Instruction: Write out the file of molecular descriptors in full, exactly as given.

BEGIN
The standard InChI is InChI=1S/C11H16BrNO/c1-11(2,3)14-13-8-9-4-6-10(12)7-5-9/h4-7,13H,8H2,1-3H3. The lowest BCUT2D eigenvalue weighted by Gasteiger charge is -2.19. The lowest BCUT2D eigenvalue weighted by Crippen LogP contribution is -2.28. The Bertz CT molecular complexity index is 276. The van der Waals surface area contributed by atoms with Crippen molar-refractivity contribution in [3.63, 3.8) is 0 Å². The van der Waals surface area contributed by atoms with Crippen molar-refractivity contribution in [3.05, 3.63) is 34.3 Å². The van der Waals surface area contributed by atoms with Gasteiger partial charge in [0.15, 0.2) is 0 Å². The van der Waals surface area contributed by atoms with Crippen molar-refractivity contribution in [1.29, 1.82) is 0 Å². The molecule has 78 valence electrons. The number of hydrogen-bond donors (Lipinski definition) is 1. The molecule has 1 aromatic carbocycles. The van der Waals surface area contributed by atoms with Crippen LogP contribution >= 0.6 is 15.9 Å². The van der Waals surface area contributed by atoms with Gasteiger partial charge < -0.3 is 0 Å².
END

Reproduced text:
The standard InChI is InChI=1S/C11H16BrNO/c1-11(2,3)14-13-8-9-4-6-10(12)7-5-9/h4-7,13H,8H2,1-3H3. The lowest BCUT2D eigenvalue weighted by Gasteiger charge is -2.19. The lowest BCUT2D eigenvalue weighted by Crippen LogP contribution is -2.28. The Bertz CT molecular complexity index is 276. The van der Waals surface area contributed by atoms with Crippen molar-refractivity contribution in [3.63, 3.8) is 0 Å². The van der Waals surface area contributed by atoms with Crippen molar-refractivity contribution in [3.05, 3.63) is 34.3 Å². The van der Waals surface area contributed by atoms with Gasteiger partial charge in [0.15, 0.2) is 0 Å². The van der Waals surface area contributed by atoms with Crippen molar-refractivity contribution in [1.29, 1.82) is 0 Å². The molecule has 78 valence electrons. The number of hydrogen-bond donors (Lipinski definition) is 1. The molecule has 1 aromatic carbocycles. The van der Waals surface area contributed by atoms with Crippen LogP contribution >= 0.6 is 15.9 Å². The van der Waals surface area contributed by atoms with Gasteiger partial charge < -0.3 is 0 Å².